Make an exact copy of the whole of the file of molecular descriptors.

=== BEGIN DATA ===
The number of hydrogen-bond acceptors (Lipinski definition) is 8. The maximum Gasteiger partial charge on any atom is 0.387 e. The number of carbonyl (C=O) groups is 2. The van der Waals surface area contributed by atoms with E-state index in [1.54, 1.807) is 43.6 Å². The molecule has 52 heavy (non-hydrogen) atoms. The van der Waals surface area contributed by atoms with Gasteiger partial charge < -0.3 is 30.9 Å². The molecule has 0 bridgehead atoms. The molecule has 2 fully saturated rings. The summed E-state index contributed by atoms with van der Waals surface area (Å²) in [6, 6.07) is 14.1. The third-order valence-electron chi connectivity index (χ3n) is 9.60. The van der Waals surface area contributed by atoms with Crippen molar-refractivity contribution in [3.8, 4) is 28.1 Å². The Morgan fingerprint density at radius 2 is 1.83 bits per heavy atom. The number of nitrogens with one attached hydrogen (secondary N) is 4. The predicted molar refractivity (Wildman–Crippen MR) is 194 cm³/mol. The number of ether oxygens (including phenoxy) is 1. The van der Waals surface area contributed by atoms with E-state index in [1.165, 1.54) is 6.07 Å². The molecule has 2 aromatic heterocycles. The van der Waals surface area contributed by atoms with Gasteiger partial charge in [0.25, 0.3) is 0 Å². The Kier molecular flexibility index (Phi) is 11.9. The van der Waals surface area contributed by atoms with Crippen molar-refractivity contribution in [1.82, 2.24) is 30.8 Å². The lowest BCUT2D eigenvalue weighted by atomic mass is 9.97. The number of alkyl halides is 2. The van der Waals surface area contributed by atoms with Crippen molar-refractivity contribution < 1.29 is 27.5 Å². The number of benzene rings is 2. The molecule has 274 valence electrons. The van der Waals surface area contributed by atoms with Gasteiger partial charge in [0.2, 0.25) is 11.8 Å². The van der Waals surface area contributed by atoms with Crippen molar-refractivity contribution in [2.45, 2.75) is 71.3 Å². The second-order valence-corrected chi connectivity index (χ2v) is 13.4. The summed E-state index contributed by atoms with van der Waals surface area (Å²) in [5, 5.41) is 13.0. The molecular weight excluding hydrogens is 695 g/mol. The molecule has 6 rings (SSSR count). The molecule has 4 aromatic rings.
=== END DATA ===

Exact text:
The number of hydrogen-bond acceptors (Lipinski definition) is 8. The maximum Gasteiger partial charge on any atom is 0.387 e. The number of carbonyl (C=O) groups is 2. The van der Waals surface area contributed by atoms with E-state index in [1.54, 1.807) is 43.6 Å². The molecule has 52 heavy (non-hydrogen) atoms. The van der Waals surface area contributed by atoms with Gasteiger partial charge < -0.3 is 30.9 Å². The molecule has 0 bridgehead atoms. The molecule has 2 fully saturated rings. The summed E-state index contributed by atoms with van der Waals surface area (Å²) in [6, 6.07) is 14.1. The third-order valence-electron chi connectivity index (χ3n) is 9.60. The van der Waals surface area contributed by atoms with Crippen molar-refractivity contribution in [3.8, 4) is 28.1 Å². The Morgan fingerprint density at radius 2 is 1.83 bits per heavy atom. The number of nitrogens with one attached hydrogen (secondary N) is 4. The predicted molar refractivity (Wildman–Crippen MR) is 194 cm³/mol. The number of ether oxygens (including phenoxy) is 1. The van der Waals surface area contributed by atoms with E-state index in [1.165, 1.54) is 6.07 Å². The molecule has 2 aromatic heterocycles. The van der Waals surface area contributed by atoms with Gasteiger partial charge in [0.25, 0.3) is 0 Å². The Kier molecular flexibility index (Phi) is 11.9. The van der Waals surface area contributed by atoms with Crippen molar-refractivity contribution in [1.82, 2.24) is 30.8 Å². The lowest BCUT2D eigenvalue weighted by atomic mass is 9.97. The number of alkyl halides is 2. The van der Waals surface area contributed by atoms with Crippen molar-refractivity contribution < 1.29 is 27.5 Å². The number of benzene rings is 2. The molecule has 274 valence electrons. The van der Waals surface area contributed by atoms with Gasteiger partial charge in [0.2, 0.25) is 11.8 Å². The van der Waals surface area contributed by atoms with Crippen molar-refractivity contribution in [2.45, 2.75) is 71.3 Å². The second-order valence-corrected chi connectivity index (χ2v) is 13.4. The summed E-state index contributed by atoms with van der Waals surface area (Å²) in [5, 5.41) is 13.0. The molecular weight excluding hydrogens is 695 g/mol. The molecule has 6 rings (SSSR count). The molecule has 4 aromatic rings.